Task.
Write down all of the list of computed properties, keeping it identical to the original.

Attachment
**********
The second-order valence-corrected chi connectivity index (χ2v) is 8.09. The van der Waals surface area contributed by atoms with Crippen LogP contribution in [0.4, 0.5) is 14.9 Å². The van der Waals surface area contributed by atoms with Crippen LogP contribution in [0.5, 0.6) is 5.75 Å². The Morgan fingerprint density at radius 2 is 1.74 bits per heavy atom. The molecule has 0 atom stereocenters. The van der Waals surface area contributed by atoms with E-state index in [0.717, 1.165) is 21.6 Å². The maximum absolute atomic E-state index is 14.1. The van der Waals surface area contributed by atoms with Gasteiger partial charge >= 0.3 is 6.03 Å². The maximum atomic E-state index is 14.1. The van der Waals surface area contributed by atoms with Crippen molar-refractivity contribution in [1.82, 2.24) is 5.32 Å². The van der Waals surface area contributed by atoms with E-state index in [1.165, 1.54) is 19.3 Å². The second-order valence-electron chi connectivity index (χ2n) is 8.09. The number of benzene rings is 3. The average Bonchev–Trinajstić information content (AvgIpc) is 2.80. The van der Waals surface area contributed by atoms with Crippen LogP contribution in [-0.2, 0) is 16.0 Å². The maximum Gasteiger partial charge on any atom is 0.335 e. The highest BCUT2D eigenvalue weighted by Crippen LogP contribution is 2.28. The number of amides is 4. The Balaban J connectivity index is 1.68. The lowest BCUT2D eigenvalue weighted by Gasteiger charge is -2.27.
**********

The second-order valence-corrected chi connectivity index (χ2v) is 8.09. The van der Waals surface area contributed by atoms with Crippen LogP contribution in [0.4, 0.5) is 14.9 Å². The van der Waals surface area contributed by atoms with Crippen LogP contribution in [0.5, 0.6) is 5.75 Å². The Morgan fingerprint density at radius 2 is 1.74 bits per heavy atom. The molecule has 0 atom stereocenters. The van der Waals surface area contributed by atoms with E-state index in [0.717, 1.165) is 21.6 Å². The maximum absolute atomic E-state index is 14.1. The van der Waals surface area contributed by atoms with Gasteiger partial charge >= 0.3 is 6.03 Å². The maximum atomic E-state index is 14.1. The van der Waals surface area contributed by atoms with Crippen molar-refractivity contribution in [1.82, 2.24) is 5.32 Å². The van der Waals surface area contributed by atoms with E-state index in [1.165, 1.54) is 19.3 Å². The second-order valence-electron chi connectivity index (χ2n) is 8.09. The number of benzene rings is 3. The average Bonchev–Trinajstić information content (AvgIpc) is 2.80. The van der Waals surface area contributed by atoms with Crippen LogP contribution in [-0.2, 0) is 16.0 Å². The maximum Gasteiger partial charge on any atom is 0.335 e. The highest BCUT2D eigenvalue weighted by Crippen LogP contribution is 2.28. The number of amides is 4. The Balaban J connectivity index is 1.68. The lowest BCUT2D eigenvalue weighted by Gasteiger charge is -2.27.